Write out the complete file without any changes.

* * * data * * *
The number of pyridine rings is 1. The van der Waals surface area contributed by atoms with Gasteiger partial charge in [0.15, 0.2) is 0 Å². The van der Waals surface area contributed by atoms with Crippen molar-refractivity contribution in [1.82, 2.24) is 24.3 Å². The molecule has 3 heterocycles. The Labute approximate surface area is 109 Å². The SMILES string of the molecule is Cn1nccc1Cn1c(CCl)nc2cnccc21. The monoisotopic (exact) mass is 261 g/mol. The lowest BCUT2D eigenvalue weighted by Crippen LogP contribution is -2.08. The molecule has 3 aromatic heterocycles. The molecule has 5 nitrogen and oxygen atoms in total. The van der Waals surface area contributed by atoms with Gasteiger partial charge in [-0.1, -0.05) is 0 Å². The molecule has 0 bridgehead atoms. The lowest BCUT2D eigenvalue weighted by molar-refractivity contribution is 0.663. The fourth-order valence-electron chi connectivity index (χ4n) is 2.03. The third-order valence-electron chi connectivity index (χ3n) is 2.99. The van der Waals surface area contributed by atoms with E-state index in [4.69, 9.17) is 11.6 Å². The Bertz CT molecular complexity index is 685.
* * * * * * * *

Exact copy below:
The number of pyridine rings is 1. The van der Waals surface area contributed by atoms with Gasteiger partial charge in [0.15, 0.2) is 0 Å². The van der Waals surface area contributed by atoms with Crippen molar-refractivity contribution in [1.82, 2.24) is 24.3 Å². The molecule has 3 heterocycles. The Labute approximate surface area is 109 Å². The SMILES string of the molecule is Cn1nccc1Cn1c(CCl)nc2cnccc21. The monoisotopic (exact) mass is 261 g/mol. The lowest BCUT2D eigenvalue weighted by Crippen LogP contribution is -2.08. The molecule has 3 aromatic heterocycles. The molecule has 5 nitrogen and oxygen atoms in total. The van der Waals surface area contributed by atoms with Gasteiger partial charge in [-0.1, -0.05) is 0 Å². The molecule has 0 bridgehead atoms. The lowest BCUT2D eigenvalue weighted by molar-refractivity contribution is 0.663. The fourth-order valence-electron chi connectivity index (χ4n) is 2.03. The third-order valence-electron chi connectivity index (χ3n) is 2.99. The van der Waals surface area contributed by atoms with E-state index in [4.69, 9.17) is 11.6 Å². The Bertz CT molecular complexity index is 685.